Jesus asked for God to give us our “daily bread” (Matthew 6:11). “Daily” translates Greek epiousion; the term connotes the needful thing, being for today. In this way Jesus expects believers to give voice to ask God for the basic needs of life: food, drink, shelter, etc. Far too often people take these things for granted, or might presume that God is too busy or great to be bothered by such trifles. God is the Creator of all; everything we are and have ultimately came from God, and thus we are totally dependent on God for everything (James 1:17). We should ask God to provide for us the things needful for the day, being careful to delineate what proves needful from what proves superfluous.

Jesus exhorted people to pray for forgiveness as they have forgiven others (Matthew 6:12). Jesus spoke literally of debts (Greek opheilema), yet referred to trespass or transgression (cf. Matthew 6:13-15). Asking God for the forgiveness of sin is a crucial element of prayer: we continually fall short of God’s glory, we continually transgress or not do the right even as we grow in holiness and sanctification, and we remain dependent on God’s forgiveness (Romans 3:23, 1 John 1:8). God is faithful to forgive us if we truly and fully confess what we have done wrong and when we have not done what is good and right (1 John 1:9). Yet Jesus has also inserted a bit of a “poison pill” in how He framed forgiveness: to ask God for forgiveness of sin as we have forgiven others may prove problematic for us if we have not proven willing to forgive others of their sins against us. We might end up not really praying for forgiveness at all!

Jesus concluded His prayer with an appeal to not be led into temptation but to be delivered from the Evil One (Matthew 6:13). We should not imagine that Jesus suggested God Himself leads people into temptation: God tempts no one in such ways (James 1:13). The appeal instead is for God to not allow us to be led into temptation, to either intervene Himself for us against the forces of evil or to strengthen us to endure them. The traditional liturgical form of the Lord’s prayer asks to be delivered from evil; the presence of the definite article indicates that it is the Evil One, Satan or the Devil, under discussion, not evil in the abstract. In this way Jesus encourages Christians to pray to resist the temptations of sin and for strength to overcome the forces of evil (cf. 1 Corinthians 10:13, Ephesians 6:10-18).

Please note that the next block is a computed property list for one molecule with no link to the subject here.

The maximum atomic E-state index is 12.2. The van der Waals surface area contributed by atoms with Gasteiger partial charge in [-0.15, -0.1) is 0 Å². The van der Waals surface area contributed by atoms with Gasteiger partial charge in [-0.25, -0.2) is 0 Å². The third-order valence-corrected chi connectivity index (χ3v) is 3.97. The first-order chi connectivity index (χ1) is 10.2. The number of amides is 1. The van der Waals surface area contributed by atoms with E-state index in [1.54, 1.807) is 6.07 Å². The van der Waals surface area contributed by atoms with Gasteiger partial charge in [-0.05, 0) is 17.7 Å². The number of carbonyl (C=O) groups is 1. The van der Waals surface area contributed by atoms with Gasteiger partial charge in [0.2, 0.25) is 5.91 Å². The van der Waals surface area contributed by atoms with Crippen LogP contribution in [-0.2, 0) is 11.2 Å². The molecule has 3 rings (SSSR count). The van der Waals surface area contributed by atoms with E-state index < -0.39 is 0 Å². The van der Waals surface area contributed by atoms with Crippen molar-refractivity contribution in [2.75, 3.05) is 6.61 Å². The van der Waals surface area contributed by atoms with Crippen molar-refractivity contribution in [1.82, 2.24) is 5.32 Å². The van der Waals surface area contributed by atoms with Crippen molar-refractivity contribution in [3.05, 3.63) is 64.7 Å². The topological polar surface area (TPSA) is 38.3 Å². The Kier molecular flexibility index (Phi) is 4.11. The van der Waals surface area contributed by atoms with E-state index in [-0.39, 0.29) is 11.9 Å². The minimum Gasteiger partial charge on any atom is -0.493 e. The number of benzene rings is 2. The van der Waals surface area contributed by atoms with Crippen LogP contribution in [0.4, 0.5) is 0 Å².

The liturgical form of the Lord’s prayer concludes with “for thine is the kingdom, and the power, and the glory, for ever. Amen,” present in many manuscripts of Matthew, but not in the most ancient authorities. It is right and appropriate to give God such glory, as it is present in many doxologies throughout the New Testament (cf. Ephesians 3:20-21, 1 Timothy 6:16); but here it is a later addition, inserting into the text a doxology which would have been used when the Lord’s prayer was recited as part of the daily office.

Jesus’ words in the Lord’s prayer are few, but they say quite a lot. They provide a paradigm by which we may understand the types of things for which we ought to pray. May we continually pray to the Father in the name of the Lord Jesus in ways consistent with the Lord’s prayer, and obtain the resurrection of life!

Ethan R. Longhenry

Pray For Us

Finally, brethren, pray for us, that the word of the Lord may run and be glorified, even as also it is with you (2 Thessalonians 3:1).

We have here one of Paul’s constant requests from the people with whom he has worked– their prayers (Romans 15:30, Colossians 4:3, 1 Thessalonians 5:25, Philemon 1:22). If we stop and think about it for a moment, we can see how extraordinary this might seem. Paul, after all, is an Apostle; he has seen the Lord; he has far greater apostolic authority than anyone to whom he writes. For most of those to whom he is written, he is the one who has introduced them to the Lord Jesus! It makes sense that he would pray to God for them (cf. Romans 1:8, Colossians 1:3, 1 Thessalonians 1:2, Philemon 1:4). Yet it seems fantastic that he would need their prayers as well!